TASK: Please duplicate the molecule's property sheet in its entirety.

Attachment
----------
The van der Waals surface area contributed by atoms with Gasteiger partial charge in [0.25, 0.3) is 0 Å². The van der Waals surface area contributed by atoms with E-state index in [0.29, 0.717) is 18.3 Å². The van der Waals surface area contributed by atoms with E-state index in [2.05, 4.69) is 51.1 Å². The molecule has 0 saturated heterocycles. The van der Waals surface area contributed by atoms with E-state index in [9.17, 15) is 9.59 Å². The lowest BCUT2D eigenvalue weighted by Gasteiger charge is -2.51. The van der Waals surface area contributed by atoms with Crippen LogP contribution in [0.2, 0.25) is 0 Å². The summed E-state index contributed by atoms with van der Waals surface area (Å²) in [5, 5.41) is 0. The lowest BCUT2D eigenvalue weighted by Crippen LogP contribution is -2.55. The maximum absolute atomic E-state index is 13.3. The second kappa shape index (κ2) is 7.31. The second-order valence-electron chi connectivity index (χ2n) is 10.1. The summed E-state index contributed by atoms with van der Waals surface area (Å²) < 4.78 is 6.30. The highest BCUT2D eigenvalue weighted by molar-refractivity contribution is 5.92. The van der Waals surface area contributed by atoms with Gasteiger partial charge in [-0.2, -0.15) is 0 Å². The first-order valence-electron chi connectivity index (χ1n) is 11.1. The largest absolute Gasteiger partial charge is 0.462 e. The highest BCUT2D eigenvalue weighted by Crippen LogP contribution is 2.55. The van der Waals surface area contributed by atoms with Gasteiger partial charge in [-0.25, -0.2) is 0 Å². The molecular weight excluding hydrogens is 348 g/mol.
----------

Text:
The van der Waals surface area contributed by atoms with Gasteiger partial charge in [0.25, 0.3) is 0 Å². The van der Waals surface area contributed by atoms with E-state index in [0.29, 0.717) is 18.3 Å². The van der Waals surface area contributed by atoms with E-state index in [2.05, 4.69) is 51.1 Å². The molecule has 0 saturated heterocycles. The van der Waals surface area contributed by atoms with E-state index in [9.17, 15) is 9.59 Å². The lowest BCUT2D eigenvalue weighted by Gasteiger charge is -2.51. The van der Waals surface area contributed by atoms with Crippen LogP contribution in [0.2, 0.25) is 0 Å². The summed E-state index contributed by atoms with van der Waals surface area (Å²) in [5, 5.41) is 0. The lowest BCUT2D eigenvalue weighted by Crippen LogP contribution is -2.55. The maximum absolute atomic E-state index is 13.3. The second kappa shape index (κ2) is 7.31. The second-order valence-electron chi connectivity index (χ2n) is 10.1. The summed E-state index contributed by atoms with van der Waals surface area (Å²) < 4.78 is 6.30. The highest BCUT2D eigenvalue weighted by molar-refractivity contribution is 5.92. The van der Waals surface area contributed by atoms with Gasteiger partial charge in [-0.2, -0.15) is 0 Å². The first-order valence-electron chi connectivity index (χ1n) is 11.1. The largest absolute Gasteiger partial charge is 0.462 e. The highest BCUT2D eigenvalue weighted by Crippen LogP contribution is 2.55. The van der Waals surface area contributed by atoms with Gasteiger partial charge in [-0.25, -0.2) is 0 Å². The molecular weight excluding hydrogens is 348 g/mol.